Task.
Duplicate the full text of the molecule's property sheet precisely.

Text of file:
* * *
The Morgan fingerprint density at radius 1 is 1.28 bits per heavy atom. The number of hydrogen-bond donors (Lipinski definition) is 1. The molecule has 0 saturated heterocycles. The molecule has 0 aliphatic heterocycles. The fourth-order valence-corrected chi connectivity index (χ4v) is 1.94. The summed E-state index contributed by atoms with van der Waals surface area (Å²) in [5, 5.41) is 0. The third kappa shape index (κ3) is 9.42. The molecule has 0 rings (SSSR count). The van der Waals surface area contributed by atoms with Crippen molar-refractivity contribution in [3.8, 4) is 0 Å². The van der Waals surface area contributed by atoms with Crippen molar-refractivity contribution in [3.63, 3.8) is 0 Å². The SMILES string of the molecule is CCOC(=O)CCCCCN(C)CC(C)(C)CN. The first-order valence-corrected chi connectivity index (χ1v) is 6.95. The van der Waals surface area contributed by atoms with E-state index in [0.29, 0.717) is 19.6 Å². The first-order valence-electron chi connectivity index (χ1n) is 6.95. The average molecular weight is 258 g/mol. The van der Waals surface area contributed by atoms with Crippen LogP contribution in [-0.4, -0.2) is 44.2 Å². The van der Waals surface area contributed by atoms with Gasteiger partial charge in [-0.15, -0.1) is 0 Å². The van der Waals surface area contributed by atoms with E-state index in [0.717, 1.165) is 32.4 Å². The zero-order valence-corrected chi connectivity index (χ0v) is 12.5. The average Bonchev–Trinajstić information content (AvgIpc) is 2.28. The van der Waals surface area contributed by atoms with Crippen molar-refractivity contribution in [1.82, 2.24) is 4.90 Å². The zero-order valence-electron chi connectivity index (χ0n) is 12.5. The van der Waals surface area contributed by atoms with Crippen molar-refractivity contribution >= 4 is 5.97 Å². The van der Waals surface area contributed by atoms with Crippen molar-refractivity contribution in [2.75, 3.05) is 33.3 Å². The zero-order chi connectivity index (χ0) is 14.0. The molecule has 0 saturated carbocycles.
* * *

The Morgan fingerprint density at radius 1 is 1.28 bits per heavy atom. The number of hydrogen-bond donors (Lipinski definition) is 1. The molecule has 0 saturated heterocycles. The molecule has 0 aliphatic heterocycles. The fourth-order valence-corrected chi connectivity index (χ4v) is 1.94. The summed E-state index contributed by atoms with van der Waals surface area (Å²) in [5, 5.41) is 0. The third kappa shape index (κ3) is 9.42. The molecule has 0 rings (SSSR count). The van der Waals surface area contributed by atoms with Crippen molar-refractivity contribution in [3.8, 4) is 0 Å². The van der Waals surface area contributed by atoms with Crippen molar-refractivity contribution in [3.63, 3.8) is 0 Å². The SMILES string of the molecule is CCOC(=O)CCCCCN(C)CC(C)(C)CN. The first-order valence-corrected chi connectivity index (χ1v) is 6.95. The van der Waals surface area contributed by atoms with E-state index in [0.29, 0.717) is 19.6 Å². The first-order valence-electron chi connectivity index (χ1n) is 6.95. The average molecular weight is 258 g/mol. The van der Waals surface area contributed by atoms with Crippen LogP contribution in [-0.4, -0.2) is 44.2 Å². The van der Waals surface area contributed by atoms with Gasteiger partial charge in [-0.15, -0.1) is 0 Å². The van der Waals surface area contributed by atoms with E-state index in [0.717, 1.165) is 32.4 Å². The zero-order valence-corrected chi connectivity index (χ0v) is 12.5. The average Bonchev–Trinajstić information content (AvgIpc) is 2.28. The van der Waals surface area contributed by atoms with Crippen molar-refractivity contribution in [1.82, 2.24) is 4.90 Å². The zero-order valence-electron chi connectivity index (χ0n) is 12.5. The van der Waals surface area contributed by atoms with Crippen molar-refractivity contribution >= 4 is 5.97 Å². The van der Waals surface area contributed by atoms with Crippen molar-refractivity contribution in [2.75, 3.05) is 33.3 Å². The zero-order chi connectivity index (χ0) is 14.0. The molecule has 0 saturated carbocycles.